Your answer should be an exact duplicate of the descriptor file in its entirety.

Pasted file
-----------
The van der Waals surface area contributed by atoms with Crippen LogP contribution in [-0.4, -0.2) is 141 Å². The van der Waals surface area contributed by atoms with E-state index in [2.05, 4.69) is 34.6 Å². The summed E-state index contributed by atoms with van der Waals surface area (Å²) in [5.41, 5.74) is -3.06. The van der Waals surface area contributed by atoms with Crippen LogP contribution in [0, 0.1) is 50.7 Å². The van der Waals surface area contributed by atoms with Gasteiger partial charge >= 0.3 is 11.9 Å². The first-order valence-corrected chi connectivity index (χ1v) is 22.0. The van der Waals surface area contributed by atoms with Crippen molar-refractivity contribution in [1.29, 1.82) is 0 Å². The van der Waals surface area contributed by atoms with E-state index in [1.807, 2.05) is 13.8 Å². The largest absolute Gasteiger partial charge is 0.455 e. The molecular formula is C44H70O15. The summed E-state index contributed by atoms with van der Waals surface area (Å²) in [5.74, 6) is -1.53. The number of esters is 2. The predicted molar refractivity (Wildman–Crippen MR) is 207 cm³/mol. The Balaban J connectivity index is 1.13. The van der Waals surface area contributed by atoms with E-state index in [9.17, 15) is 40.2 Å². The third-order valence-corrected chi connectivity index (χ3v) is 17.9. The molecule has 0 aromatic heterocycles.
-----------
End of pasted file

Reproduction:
The van der Waals surface area contributed by atoms with Crippen LogP contribution in [-0.4, -0.2) is 141 Å². The van der Waals surface area contributed by atoms with E-state index in [2.05, 4.69) is 34.6 Å². The summed E-state index contributed by atoms with van der Waals surface area (Å²) in [5.41, 5.74) is -3.06. The van der Waals surface area contributed by atoms with Crippen LogP contribution in [0, 0.1) is 50.7 Å². The van der Waals surface area contributed by atoms with Gasteiger partial charge >= 0.3 is 11.9 Å². The first-order valence-corrected chi connectivity index (χ1v) is 22.0. The van der Waals surface area contributed by atoms with Crippen molar-refractivity contribution in [1.29, 1.82) is 0 Å². The van der Waals surface area contributed by atoms with E-state index in [1.807, 2.05) is 13.8 Å². The largest absolute Gasteiger partial charge is 0.455 e. The molecular formula is C44H70O15. The summed E-state index contributed by atoms with van der Waals surface area (Å²) in [5.74, 6) is -1.53. The number of esters is 2. The predicted molar refractivity (Wildman–Crippen MR) is 207 cm³/mol. The Balaban J connectivity index is 1.13. The van der Waals surface area contributed by atoms with E-state index in [9.17, 15) is 40.2 Å². The third-order valence-corrected chi connectivity index (χ3v) is 17.9. The molecule has 0 aromatic heterocycles.